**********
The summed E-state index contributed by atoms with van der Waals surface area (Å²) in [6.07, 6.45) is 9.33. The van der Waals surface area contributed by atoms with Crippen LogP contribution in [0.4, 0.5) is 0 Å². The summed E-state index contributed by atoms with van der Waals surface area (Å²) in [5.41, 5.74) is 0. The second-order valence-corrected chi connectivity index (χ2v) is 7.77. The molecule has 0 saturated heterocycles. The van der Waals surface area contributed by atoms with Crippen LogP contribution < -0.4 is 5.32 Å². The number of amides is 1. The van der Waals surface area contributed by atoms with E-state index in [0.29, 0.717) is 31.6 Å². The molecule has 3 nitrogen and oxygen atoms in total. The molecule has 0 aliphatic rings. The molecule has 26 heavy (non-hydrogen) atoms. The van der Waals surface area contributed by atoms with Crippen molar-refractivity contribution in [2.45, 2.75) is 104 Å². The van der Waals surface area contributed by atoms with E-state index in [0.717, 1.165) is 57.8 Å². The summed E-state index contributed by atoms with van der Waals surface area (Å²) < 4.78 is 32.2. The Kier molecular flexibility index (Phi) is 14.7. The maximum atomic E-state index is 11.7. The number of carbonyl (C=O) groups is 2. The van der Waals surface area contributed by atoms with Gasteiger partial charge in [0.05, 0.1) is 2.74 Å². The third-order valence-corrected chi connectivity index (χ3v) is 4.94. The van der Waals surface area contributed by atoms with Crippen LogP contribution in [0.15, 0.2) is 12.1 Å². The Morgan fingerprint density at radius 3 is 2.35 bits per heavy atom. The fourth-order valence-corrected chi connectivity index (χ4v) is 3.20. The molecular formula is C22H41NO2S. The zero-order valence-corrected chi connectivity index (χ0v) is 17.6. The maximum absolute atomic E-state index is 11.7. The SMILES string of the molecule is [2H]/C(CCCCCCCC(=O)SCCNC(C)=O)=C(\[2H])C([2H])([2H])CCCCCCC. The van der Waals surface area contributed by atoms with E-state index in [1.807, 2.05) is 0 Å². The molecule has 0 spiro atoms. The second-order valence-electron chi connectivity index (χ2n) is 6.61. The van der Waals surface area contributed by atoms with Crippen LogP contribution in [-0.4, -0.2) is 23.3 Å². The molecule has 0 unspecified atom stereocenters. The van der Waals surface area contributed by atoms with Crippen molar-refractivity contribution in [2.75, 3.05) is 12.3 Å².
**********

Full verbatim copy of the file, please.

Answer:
The summed E-state index contributed by atoms with van der Waals surface area (Å²) in [6.07, 6.45) is 9.33. The van der Waals surface area contributed by atoms with Crippen LogP contribution in [0.4, 0.5) is 0 Å². The summed E-state index contributed by atoms with van der Waals surface area (Å²) in [5.41, 5.74) is 0. The second-order valence-corrected chi connectivity index (χ2v) is 7.77. The molecule has 0 saturated heterocycles. The van der Waals surface area contributed by atoms with Crippen LogP contribution < -0.4 is 5.32 Å². The number of amides is 1. The van der Waals surface area contributed by atoms with E-state index in [0.29, 0.717) is 31.6 Å². The molecule has 3 nitrogen and oxygen atoms in total. The molecule has 0 aliphatic rings. The molecule has 26 heavy (non-hydrogen) atoms. The van der Waals surface area contributed by atoms with Crippen molar-refractivity contribution in [2.45, 2.75) is 104 Å². The van der Waals surface area contributed by atoms with E-state index in [0.717, 1.165) is 57.8 Å². The summed E-state index contributed by atoms with van der Waals surface area (Å²) < 4.78 is 32.2. The Kier molecular flexibility index (Phi) is 14.7. The maximum atomic E-state index is 11.7. The number of carbonyl (C=O) groups is 2. The van der Waals surface area contributed by atoms with Gasteiger partial charge in [0.05, 0.1) is 2.74 Å². The third-order valence-corrected chi connectivity index (χ3v) is 4.94. The van der Waals surface area contributed by atoms with Crippen LogP contribution in [0.15, 0.2) is 12.1 Å². The Morgan fingerprint density at radius 3 is 2.35 bits per heavy atom. The fourth-order valence-corrected chi connectivity index (χ4v) is 3.20. The molecular formula is C22H41NO2S. The zero-order valence-corrected chi connectivity index (χ0v) is 17.6. The maximum absolute atomic E-state index is 11.7. The SMILES string of the molecule is [2H]/C(CCCCCCCC(=O)SCCNC(C)=O)=C(\[2H])C([2H])([2H])CCCCCCC. The van der Waals surface area contributed by atoms with E-state index in [1.807, 2.05) is 0 Å². The molecule has 0 spiro atoms. The second-order valence-electron chi connectivity index (χ2n) is 6.61. The van der Waals surface area contributed by atoms with Crippen LogP contribution in [-0.4, -0.2) is 23.3 Å². The molecule has 0 unspecified atom stereocenters. The van der Waals surface area contributed by atoms with Crippen molar-refractivity contribution in [2.75, 3.05) is 12.3 Å².